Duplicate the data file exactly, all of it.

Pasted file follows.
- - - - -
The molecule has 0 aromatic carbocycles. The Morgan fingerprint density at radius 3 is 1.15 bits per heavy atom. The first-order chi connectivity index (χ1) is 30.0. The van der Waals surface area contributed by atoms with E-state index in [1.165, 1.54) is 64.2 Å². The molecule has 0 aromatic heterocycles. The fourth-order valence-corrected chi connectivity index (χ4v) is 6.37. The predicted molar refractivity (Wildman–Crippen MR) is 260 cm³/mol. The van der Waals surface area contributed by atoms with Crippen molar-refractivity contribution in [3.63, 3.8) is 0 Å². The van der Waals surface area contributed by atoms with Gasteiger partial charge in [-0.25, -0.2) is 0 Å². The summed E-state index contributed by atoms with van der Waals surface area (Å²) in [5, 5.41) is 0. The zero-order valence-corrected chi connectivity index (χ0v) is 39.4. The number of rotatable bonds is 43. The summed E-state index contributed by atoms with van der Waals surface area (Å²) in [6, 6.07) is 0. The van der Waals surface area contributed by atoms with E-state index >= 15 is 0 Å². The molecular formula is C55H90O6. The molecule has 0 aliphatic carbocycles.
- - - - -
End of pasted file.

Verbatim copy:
The molecule has 0 aromatic carbocycles. The Morgan fingerprint density at radius 3 is 1.15 bits per heavy atom. The first-order chi connectivity index (χ1) is 30.0. The van der Waals surface area contributed by atoms with E-state index in [1.165, 1.54) is 64.2 Å². The molecule has 0 aromatic heterocycles. The fourth-order valence-corrected chi connectivity index (χ4v) is 6.37. The predicted molar refractivity (Wildman–Crippen MR) is 260 cm³/mol. The van der Waals surface area contributed by atoms with Crippen molar-refractivity contribution in [3.63, 3.8) is 0 Å². The van der Waals surface area contributed by atoms with Gasteiger partial charge in [-0.25, -0.2) is 0 Å². The summed E-state index contributed by atoms with van der Waals surface area (Å²) in [5, 5.41) is 0. The zero-order valence-corrected chi connectivity index (χ0v) is 39.4. The number of rotatable bonds is 43. The summed E-state index contributed by atoms with van der Waals surface area (Å²) in [6, 6.07) is 0. The van der Waals surface area contributed by atoms with E-state index >= 15 is 0 Å². The molecular formula is C55H90O6. The molecule has 0 aliphatic carbocycles.